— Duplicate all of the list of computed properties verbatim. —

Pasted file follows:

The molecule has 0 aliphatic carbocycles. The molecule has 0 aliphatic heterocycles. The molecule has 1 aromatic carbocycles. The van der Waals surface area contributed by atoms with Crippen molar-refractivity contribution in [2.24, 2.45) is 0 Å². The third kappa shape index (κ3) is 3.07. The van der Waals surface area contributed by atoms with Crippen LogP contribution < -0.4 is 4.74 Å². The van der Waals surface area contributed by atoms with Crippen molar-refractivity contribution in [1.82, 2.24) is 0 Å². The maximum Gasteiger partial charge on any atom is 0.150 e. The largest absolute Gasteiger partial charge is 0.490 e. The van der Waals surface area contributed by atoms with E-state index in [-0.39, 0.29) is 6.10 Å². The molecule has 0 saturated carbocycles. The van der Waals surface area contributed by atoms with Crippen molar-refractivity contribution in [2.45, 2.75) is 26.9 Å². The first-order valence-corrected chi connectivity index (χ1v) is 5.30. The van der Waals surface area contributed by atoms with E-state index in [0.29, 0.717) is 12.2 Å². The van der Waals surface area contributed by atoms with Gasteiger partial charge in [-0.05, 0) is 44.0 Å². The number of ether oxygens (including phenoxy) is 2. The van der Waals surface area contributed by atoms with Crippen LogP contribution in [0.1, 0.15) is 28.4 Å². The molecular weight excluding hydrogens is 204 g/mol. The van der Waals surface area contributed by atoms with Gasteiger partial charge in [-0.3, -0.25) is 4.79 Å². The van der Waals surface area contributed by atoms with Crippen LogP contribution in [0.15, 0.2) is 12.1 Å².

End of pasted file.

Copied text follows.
The molecule has 0 aliphatic carbocycles. The molecule has 0 aliphatic heterocycles. The molecule has 1 aromatic carbocycles. The van der Waals surface area contributed by atoms with Crippen molar-refractivity contribution in [2.24, 2.45) is 0 Å². The third kappa shape index (κ3) is 3.07. The van der Waals surface area contributed by atoms with Crippen LogP contribution < -0.4 is 4.74 Å². The van der Waals surface area contributed by atoms with Crippen molar-refractivity contribution in [1.82, 2.24) is 0 Å². The maximum Gasteiger partial charge on any atom is 0.150 e. The largest absolute Gasteiger partial charge is 0.490 e. The van der Waals surface area contributed by atoms with E-state index in [-0.39, 0.29) is 6.10 Å². The molecule has 0 saturated carbocycles. The van der Waals surface area contributed by atoms with Crippen molar-refractivity contribution in [2.45, 2.75) is 26.9 Å². The first-order valence-corrected chi connectivity index (χ1v) is 5.30. The van der Waals surface area contributed by atoms with E-state index in [0.29, 0.717) is 12.2 Å². The van der Waals surface area contributed by atoms with Gasteiger partial charge in [-0.05, 0) is 44.0 Å². The number of ether oxygens (including phenoxy) is 2. The van der Waals surface area contributed by atoms with Crippen LogP contribution in [0.1, 0.15) is 28.4 Å². The molecular weight excluding hydrogens is 204 g/mol. The van der Waals surface area contributed by atoms with Gasteiger partial charge in [-0.3, -0.25) is 4.79 Å². The van der Waals surface area contributed by atoms with Crippen LogP contribution in [0.15, 0.2) is 12.1 Å².